For Stephen Whelan, a senior Music theory and Composition major working in Wald’s studio this semester, having a composition performed publicly at the Crocker was “an opportunity I couldn’t skip on.”

“This is the first time I've had anything of mine performed somewhere that wasn't Capistrano Hall, so that's really exciting,” he said, “I have to go drive downtown and watch my piece get premiered. It's kind of crazy."

U-Nite Path of Prayer
Rey Jeong (right), an assistant Art professor, leads a session in which participants shared prayers in their own languages during the 2023 U-Nite. (Sacramento State/Andrea Price)

Rey Jeong, a first-year assistant professor of Art hired as part of a cohort of social justice-focused faculty, organized the Path of Prayers, a unique event where participants sat in a circle in the Crocker’s ornate “Early California” gallery and took turns whispering prayers in their native language into a tape recorder.

Jeong, who recently began practicing Buddhism following in the footsteps of her mother and grandmother, said she wanted to share a moment of prayers with people who may have different traditions.

She said she appreciated the platform the Crocker provided for her to share her art, which she typically imbues with social justice issues, and the opportunity to do so off campus.

“Museums can be intimidating or elitist places, but the Crocker museum, through the U-Nite event, they are lowering the bar and inviting people no matter if they are interested in art or not, and they want to have a conversation,” Jeong said.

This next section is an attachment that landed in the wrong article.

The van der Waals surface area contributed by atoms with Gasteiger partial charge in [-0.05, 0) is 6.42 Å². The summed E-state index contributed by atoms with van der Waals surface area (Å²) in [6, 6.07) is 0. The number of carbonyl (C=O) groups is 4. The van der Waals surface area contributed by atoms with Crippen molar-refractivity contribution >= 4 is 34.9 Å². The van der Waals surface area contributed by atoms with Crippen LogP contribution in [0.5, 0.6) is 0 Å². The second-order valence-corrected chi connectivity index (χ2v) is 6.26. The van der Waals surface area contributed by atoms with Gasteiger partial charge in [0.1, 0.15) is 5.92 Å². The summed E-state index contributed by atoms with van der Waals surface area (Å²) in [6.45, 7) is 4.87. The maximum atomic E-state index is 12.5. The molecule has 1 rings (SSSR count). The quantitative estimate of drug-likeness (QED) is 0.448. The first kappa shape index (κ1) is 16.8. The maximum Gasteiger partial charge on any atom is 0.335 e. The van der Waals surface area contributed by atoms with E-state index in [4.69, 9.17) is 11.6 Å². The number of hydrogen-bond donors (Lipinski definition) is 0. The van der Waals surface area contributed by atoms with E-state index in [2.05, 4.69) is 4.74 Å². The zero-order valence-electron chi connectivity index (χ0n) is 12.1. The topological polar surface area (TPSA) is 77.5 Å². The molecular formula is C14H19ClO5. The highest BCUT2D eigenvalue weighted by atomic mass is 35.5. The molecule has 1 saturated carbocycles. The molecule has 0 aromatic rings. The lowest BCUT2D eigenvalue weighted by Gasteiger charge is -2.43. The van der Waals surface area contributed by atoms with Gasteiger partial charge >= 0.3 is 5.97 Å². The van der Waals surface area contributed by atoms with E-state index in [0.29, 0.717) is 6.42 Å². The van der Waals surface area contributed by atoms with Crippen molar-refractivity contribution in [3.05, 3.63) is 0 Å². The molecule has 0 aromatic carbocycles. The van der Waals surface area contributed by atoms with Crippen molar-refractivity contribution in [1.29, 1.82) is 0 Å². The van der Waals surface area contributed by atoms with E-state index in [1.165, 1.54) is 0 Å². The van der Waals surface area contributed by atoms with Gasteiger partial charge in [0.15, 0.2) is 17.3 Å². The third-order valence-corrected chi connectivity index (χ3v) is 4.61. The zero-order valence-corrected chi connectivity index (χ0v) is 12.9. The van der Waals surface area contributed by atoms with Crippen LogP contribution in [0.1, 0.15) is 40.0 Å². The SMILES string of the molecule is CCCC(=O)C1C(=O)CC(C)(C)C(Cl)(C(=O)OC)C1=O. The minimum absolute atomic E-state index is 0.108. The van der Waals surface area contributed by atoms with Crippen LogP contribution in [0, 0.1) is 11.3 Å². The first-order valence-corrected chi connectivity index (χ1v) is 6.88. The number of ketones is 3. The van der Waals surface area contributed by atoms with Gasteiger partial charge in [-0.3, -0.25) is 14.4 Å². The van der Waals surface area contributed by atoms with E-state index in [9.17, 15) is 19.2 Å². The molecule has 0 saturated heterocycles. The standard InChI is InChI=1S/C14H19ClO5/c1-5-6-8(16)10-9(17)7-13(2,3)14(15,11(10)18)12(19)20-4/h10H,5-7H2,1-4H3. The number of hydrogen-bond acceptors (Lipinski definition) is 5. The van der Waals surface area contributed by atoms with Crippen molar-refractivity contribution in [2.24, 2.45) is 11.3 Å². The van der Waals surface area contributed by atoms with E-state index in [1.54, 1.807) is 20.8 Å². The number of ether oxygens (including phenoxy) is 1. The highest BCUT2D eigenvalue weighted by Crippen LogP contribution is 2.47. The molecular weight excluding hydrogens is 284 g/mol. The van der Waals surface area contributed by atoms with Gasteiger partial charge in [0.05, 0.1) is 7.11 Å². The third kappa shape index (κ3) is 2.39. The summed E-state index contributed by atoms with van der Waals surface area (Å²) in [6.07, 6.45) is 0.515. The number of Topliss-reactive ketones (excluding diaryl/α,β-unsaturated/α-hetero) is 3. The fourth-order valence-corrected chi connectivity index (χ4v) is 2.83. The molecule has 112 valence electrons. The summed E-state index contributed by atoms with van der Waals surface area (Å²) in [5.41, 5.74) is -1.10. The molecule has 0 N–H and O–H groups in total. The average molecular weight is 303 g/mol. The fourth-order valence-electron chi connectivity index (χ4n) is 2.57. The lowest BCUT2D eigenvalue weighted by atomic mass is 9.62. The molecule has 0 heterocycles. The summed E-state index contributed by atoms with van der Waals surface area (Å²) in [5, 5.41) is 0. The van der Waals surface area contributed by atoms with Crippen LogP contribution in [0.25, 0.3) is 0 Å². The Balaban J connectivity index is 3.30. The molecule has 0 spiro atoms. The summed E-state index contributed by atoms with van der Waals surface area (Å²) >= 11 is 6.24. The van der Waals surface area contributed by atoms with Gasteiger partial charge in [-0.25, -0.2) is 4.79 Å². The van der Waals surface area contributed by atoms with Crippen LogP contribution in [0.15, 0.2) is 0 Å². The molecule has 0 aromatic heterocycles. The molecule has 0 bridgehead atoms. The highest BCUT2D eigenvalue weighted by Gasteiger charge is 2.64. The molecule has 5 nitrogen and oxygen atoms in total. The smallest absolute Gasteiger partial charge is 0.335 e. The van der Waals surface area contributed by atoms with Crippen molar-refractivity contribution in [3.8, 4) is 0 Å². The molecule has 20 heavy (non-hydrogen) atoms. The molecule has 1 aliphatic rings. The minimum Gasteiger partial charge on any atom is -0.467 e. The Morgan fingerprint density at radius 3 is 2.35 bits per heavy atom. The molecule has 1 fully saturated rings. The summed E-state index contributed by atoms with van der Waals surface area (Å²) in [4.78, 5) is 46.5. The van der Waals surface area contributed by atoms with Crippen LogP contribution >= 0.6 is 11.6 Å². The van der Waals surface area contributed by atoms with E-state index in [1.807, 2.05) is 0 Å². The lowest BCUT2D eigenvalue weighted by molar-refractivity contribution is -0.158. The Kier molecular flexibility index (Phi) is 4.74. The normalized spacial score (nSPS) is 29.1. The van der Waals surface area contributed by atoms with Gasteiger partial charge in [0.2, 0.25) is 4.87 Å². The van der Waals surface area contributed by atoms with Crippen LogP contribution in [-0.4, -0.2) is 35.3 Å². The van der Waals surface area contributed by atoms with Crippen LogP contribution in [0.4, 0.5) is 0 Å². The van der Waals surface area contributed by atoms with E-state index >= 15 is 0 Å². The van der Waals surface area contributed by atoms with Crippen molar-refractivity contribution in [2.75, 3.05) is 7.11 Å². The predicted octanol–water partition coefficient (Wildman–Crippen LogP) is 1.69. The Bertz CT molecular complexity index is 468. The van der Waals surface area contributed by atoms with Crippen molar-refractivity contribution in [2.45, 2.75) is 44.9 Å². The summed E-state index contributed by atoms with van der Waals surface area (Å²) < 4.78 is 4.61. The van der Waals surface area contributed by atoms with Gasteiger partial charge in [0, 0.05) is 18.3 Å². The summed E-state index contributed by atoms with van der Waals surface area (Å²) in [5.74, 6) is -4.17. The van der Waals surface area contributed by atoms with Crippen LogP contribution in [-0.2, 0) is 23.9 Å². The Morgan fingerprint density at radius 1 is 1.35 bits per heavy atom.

During and after the event, Meyer pointed out the many other ways Sac State partners with the Crocker, including the museum showcasing student work and allowing students to create audio guides for museum exhibitions.

“It’s powerful for us to share what we have done, what we have learned, and what we have made, beyond J Street,” Meyer said. “The arts and humanities are meant to be public. We address issues of concern to the public; we bring the public together to celebrate what is happening in our communities.

“We are a public university, and as such, we serve the public in ways that extend out from the classroom.”

An exhibit of faculty work will be on display at the Crocker Art Museum through Jan. 14, 2024. For more information, visit the museum website.

U-Nite Jazz
Crocker Art Museum provided a dynamic venue for the varied offerings that came with Sac State's 2023 U-Nite, which highlighted the creativity, artistry and talent of faculty and students. (Sacramento State/Andrea Price)

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About Jonathan Morales

Jonathan Morales joined the Sac State communications team in 2017 as a writer and editor. He previously worked at San Francisco State University and as a newspaper reporter and editor. He enjoys local beer, Bay Area sports teams, and spending time outdoors with his family and dog.